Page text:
Though their headquarters are in Chatan Village in Central Okinawa, Reef Encounters operates marine excursions all over Okinawa prefecture, from the northern tip of the island at Cape Hedo all the way down to Yongauni Island in the Yaeyama Region. Both experienced and novice divers can choose between snorkeling, diving and fishing, and can even become certified scuba divers. The staff is fluent in both English and Japanese, and the company also offers all-inclusive tour packages. Visit the website to make reservations.
Located in Peace Memorial Park, the exhibits at the Okinawan Prefectural Peace Museum are separated into five rooms, three of which focus on the Battle of Okinawa in which at least 200,000 people were killed, and two of which focus on pre- and post-war Okinawa. The museum has films, photos, and personal testimonies regarding the tragedies that occurred, in the hope that the pain endured during that time will not be repeated.
This little strip of land jutting out into the azure waters is one of the most picturesque sights in Onna. The area round Cape Maeda is a popular diving spot in the region and attracts adventure enthusiasts. For those who simply want to enjoy the scenery, the plateau-like features of the cape offer sweeping views and leisurely hikes. Don't miss the spectacular sunset from here.
At a time when the island of Okinawa needed protection from the vicious Lord Amawari, legendary Ryukyuan commander Gosamaru built the Nakagusuku Castle. Gosamaru was one of the leaders of the army that served Ryukyu Kingdom in the mid-1400s. The castle was built in 1440, and was attacked in 1458, when it fell to the attacking warlord. Many centuries later, the famous British explorer Matthew C. Perry visited the castle and was impressed by the sturdy walls that seemed able to resist cannon fire. Sadly, the castle has since fallen into disrepair, though its impressive stonework is as imposing today as when it was constructed. The ruins have been deemed a UNESCO World Heritage site and draw crowds each year that come to explore the parts of the castle that remain.
One of the first areas to be rebuilt after World War II, Kokusai Street was hailed as the "Miracle Mile" for its great shops, restaurants and bars. Many hotels can be found along this 1.6-kilometer stretch as well, and you'll find tourists and locals alike looking for the latest trends and fashions in the boutiques. Some notable souvenirs include bottles of star-shaped sand, or snakes steeped in jars of awamori (Okinawan sake). The summer festival also takes place on this road.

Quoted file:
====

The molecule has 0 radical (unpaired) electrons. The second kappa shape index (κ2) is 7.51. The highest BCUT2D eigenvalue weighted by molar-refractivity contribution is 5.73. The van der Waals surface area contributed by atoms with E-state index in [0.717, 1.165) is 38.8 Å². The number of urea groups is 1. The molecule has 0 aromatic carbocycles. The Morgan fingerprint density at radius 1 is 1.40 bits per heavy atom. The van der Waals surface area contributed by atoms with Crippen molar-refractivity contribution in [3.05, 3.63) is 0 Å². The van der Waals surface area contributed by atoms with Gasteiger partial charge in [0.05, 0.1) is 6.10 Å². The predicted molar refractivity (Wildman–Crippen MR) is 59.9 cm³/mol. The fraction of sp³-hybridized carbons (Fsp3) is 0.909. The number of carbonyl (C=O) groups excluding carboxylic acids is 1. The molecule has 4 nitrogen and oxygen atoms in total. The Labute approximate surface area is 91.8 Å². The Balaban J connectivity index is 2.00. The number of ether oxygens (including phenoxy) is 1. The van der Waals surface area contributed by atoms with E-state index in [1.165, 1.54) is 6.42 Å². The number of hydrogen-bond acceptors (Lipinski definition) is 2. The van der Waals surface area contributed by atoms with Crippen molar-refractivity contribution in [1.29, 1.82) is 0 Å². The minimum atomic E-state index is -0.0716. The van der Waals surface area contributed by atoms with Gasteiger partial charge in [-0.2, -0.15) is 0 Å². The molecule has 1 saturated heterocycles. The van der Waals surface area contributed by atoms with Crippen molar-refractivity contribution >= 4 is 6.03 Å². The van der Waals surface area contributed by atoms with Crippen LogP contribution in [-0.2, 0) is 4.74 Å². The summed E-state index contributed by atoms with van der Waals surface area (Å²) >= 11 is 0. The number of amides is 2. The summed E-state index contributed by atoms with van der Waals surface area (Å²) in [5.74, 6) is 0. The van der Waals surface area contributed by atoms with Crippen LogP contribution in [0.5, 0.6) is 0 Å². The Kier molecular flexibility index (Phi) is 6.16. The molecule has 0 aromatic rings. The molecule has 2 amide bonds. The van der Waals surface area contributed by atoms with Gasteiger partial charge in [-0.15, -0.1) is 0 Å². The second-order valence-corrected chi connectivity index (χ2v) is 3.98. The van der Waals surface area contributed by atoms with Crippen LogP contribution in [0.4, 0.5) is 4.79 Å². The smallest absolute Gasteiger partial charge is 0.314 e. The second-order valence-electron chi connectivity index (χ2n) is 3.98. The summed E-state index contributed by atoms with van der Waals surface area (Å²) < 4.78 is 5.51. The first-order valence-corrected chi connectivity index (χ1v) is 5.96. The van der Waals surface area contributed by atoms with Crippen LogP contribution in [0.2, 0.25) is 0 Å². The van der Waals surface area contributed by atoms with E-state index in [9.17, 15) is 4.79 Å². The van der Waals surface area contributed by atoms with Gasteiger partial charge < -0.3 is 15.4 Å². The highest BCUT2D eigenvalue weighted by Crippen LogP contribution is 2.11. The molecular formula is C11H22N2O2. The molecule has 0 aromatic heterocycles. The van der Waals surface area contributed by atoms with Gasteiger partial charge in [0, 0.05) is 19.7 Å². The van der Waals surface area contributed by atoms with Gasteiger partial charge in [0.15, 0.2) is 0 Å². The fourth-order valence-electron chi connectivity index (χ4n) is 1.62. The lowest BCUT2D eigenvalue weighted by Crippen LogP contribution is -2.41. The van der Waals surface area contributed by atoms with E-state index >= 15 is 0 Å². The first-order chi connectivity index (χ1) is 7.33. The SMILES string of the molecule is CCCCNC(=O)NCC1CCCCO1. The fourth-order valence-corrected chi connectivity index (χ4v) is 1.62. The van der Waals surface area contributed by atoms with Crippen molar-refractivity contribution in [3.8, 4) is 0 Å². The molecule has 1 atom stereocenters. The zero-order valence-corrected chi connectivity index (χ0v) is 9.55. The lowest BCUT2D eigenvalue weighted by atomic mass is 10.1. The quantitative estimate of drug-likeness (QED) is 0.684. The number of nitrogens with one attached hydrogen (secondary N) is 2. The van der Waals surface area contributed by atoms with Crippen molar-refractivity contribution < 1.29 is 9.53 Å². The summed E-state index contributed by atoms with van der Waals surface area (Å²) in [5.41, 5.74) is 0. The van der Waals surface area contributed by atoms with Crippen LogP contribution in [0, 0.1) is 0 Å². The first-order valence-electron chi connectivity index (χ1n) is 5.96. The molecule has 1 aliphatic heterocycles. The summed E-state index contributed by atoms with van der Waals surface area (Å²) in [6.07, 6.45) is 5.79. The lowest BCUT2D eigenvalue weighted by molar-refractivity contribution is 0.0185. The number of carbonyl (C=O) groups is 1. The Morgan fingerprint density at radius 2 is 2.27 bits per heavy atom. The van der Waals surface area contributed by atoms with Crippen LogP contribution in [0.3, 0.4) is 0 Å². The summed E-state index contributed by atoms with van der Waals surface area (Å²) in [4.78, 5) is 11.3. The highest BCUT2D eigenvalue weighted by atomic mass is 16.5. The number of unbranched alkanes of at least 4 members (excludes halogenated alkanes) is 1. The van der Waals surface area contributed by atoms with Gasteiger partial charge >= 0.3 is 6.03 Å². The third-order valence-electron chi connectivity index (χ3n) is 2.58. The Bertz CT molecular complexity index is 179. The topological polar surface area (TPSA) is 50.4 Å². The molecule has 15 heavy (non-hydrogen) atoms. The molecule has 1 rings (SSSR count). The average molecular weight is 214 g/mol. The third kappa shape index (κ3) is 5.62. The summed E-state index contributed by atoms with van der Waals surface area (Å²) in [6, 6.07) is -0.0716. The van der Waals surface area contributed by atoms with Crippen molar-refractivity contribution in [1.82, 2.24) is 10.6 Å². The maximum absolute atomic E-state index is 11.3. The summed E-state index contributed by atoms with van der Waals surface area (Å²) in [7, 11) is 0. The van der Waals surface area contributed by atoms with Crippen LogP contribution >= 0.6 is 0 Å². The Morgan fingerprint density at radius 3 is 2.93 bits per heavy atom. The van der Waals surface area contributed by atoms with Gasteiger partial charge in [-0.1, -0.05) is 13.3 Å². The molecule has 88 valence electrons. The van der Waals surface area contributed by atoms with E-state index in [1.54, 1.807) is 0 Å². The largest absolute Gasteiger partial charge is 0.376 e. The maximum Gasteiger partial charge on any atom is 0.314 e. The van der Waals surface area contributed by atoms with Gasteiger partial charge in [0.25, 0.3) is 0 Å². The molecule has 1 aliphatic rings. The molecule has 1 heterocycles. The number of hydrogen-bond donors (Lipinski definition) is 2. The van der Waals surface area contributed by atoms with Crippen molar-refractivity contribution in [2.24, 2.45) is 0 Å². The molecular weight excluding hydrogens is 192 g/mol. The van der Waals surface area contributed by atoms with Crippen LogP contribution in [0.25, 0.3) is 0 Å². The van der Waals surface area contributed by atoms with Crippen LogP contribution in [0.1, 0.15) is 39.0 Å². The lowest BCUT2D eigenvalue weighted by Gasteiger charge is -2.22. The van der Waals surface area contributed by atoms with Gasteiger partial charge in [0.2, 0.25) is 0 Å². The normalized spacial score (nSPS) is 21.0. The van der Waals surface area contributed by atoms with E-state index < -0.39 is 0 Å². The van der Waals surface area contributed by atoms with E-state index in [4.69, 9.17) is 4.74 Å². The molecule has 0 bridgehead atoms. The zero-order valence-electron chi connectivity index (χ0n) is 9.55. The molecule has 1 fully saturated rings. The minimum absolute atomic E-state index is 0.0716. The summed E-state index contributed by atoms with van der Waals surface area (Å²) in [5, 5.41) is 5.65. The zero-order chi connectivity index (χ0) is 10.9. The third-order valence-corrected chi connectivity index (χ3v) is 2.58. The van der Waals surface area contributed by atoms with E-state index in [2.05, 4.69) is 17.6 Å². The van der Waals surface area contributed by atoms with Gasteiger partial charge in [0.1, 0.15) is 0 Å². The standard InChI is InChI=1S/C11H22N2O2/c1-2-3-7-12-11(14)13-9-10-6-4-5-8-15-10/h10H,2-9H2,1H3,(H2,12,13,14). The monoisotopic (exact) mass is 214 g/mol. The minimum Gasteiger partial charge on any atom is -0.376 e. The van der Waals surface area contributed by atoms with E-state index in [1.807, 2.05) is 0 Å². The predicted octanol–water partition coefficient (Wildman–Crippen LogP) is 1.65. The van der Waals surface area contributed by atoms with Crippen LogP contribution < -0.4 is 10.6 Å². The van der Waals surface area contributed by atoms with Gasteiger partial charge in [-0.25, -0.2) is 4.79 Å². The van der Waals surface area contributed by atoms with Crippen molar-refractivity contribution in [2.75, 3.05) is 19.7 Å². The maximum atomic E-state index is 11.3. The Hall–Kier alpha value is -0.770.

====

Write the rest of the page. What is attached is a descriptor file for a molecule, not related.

Designated a World Hertiage Site, this is the first site a Ryukyu King visited after ascending to the throne, and also where Ryukyu's supreme priestesses were ordained and performed rituals. In legend, the ritual site was created by Amamikiyo, the goddess who created the Ryukyu Islands. Prayers are made facing Kudaka Island, the place where Amamikiyo first descended from the heavens. Two giant stones form the entrance to the prayer area.
Home to a municipal head from the 18th Century, the Nakamura Family Residence contains the most iconic features of Okinawan architecture, namely the red tiled roofs and the shisa (lion-like statue that wards off evil). Stone walls and tall trees protect the house from Okinawa's frequent typhoons. Visitors to the residence should also consider visiting Nakagusuku Castle, which is close by.
A place for all kinds of disport in Chatan Town, Mihama, or better known as American Village, can be seen from miles away thanks to the towering Ferris wheel that has become the trademark of this shopping district. American eateries, international food restaurants, and a cinema that plays both Western and Japanese films, all make up a place where travelers can get a sense of what it means to be American, from a Japanese perspective. One of the biggest shopping attractions at the American Village is Jusco, an upscale one-stop megastore, popular among tourists and locals alike. In addition to the aforementioned areas, there are plenty of other venues in the American Village such as Seaside Square and Dragon’s Palace, which offer more entertainment choices (karaoke, games, bowling, etc.) and of course, more shopping.
Built on land reclaimed from the US military, this museum was founded by Michio Sakima as a place for peaceful mediation on the lasting effects of World War II. A piece entitled "Figure of the Battle of Okinawa" shows visitors an artistic interpretation of the ravages of the war, impacting viewers in a way that perhaps history museums cannot. Futenma Air Base can be viewed in its entirety from the roof. The museum is closed on Tuesdays and holidays.
Built around the 12th Century, the ruins of Katsuren-jo (Katsuren Castle) sit atop a hill in Uruma, east of Okinawa City. It is an example of a gusuku, or traditional Okinawan castle. Because it lies on a peninsula bounded by the Pacific Ocean, it is also called the "Ocean Gusuku." Lord Awamari was wise, promoting trade and introducing overseas techniques and cultures to increase the prosperity of his domain. However, he was overthrown by the kings of Shuri in 1458 for plotting to usurp the throne. Many fine pieces of tile and Chinese porcelain have been excavated from the building, and it is now a World Heritage Site. The park is closed every Monday and from December 29-January 3.